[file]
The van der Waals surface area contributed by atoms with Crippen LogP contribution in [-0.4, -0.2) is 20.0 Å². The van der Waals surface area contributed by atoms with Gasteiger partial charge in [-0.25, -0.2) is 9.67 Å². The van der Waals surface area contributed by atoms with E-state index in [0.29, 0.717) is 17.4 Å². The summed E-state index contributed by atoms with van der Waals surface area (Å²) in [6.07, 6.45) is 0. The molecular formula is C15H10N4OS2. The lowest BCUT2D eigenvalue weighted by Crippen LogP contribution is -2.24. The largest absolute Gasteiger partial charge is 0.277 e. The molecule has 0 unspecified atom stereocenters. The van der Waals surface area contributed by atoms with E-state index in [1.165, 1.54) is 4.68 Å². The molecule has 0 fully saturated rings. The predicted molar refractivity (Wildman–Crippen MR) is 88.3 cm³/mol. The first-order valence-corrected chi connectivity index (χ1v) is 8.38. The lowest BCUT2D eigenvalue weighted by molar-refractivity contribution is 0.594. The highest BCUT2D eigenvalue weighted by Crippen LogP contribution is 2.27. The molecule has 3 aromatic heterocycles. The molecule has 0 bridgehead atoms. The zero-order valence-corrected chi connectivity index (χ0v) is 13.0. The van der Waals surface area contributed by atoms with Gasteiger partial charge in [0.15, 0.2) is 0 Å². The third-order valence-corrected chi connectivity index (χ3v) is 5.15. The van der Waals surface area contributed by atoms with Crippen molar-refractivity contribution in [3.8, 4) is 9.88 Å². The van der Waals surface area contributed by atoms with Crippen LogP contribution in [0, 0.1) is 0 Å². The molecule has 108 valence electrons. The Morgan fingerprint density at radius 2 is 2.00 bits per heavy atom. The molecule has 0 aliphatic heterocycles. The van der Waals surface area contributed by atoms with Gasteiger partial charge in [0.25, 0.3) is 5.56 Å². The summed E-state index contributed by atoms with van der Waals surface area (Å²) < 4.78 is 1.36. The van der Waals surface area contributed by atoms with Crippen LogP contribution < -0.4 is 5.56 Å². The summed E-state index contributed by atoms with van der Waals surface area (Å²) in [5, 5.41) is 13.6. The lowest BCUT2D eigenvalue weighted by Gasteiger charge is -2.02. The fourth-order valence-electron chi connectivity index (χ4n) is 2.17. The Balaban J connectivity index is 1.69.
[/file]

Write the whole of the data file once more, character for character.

The van der Waals surface area contributed by atoms with Crippen LogP contribution in [-0.4, -0.2) is 20.0 Å². The van der Waals surface area contributed by atoms with Gasteiger partial charge in [-0.25, -0.2) is 9.67 Å². The van der Waals surface area contributed by atoms with E-state index in [0.29, 0.717) is 17.4 Å². The summed E-state index contributed by atoms with van der Waals surface area (Å²) in [6.07, 6.45) is 0. The molecular formula is C15H10N4OS2. The lowest BCUT2D eigenvalue weighted by Crippen LogP contribution is -2.24. The largest absolute Gasteiger partial charge is 0.277 e. The molecule has 0 unspecified atom stereocenters. The van der Waals surface area contributed by atoms with E-state index in [1.165, 1.54) is 4.68 Å². The molecule has 0 fully saturated rings. The predicted molar refractivity (Wildman–Crippen MR) is 88.3 cm³/mol. The first-order valence-corrected chi connectivity index (χ1v) is 8.38. The lowest BCUT2D eigenvalue weighted by molar-refractivity contribution is 0.594. The highest BCUT2D eigenvalue weighted by Crippen LogP contribution is 2.27. The molecule has 3 aromatic heterocycles. The molecule has 0 bridgehead atoms. The zero-order valence-corrected chi connectivity index (χ0v) is 13.0. The van der Waals surface area contributed by atoms with Gasteiger partial charge in [0.15, 0.2) is 0 Å². The third-order valence-corrected chi connectivity index (χ3v) is 5.15. The van der Waals surface area contributed by atoms with Crippen molar-refractivity contribution in [3.8, 4) is 9.88 Å². The van der Waals surface area contributed by atoms with Crippen LogP contribution in [0, 0.1) is 0 Å². The molecule has 108 valence electrons. The Morgan fingerprint density at radius 2 is 2.00 bits per heavy atom. The molecule has 0 aliphatic heterocycles. The van der Waals surface area contributed by atoms with Gasteiger partial charge in [0.25, 0.3) is 5.56 Å². The summed E-state index contributed by atoms with van der Waals surface area (Å²) < 4.78 is 1.36. The van der Waals surface area contributed by atoms with Crippen LogP contribution < -0.4 is 5.56 Å². The summed E-state index contributed by atoms with van der Waals surface area (Å²) in [5, 5.41) is 13.6. The lowest BCUT2D eigenvalue weighted by Gasteiger charge is -2.02. The fourth-order valence-electron chi connectivity index (χ4n) is 2.17. The Balaban J connectivity index is 1.69.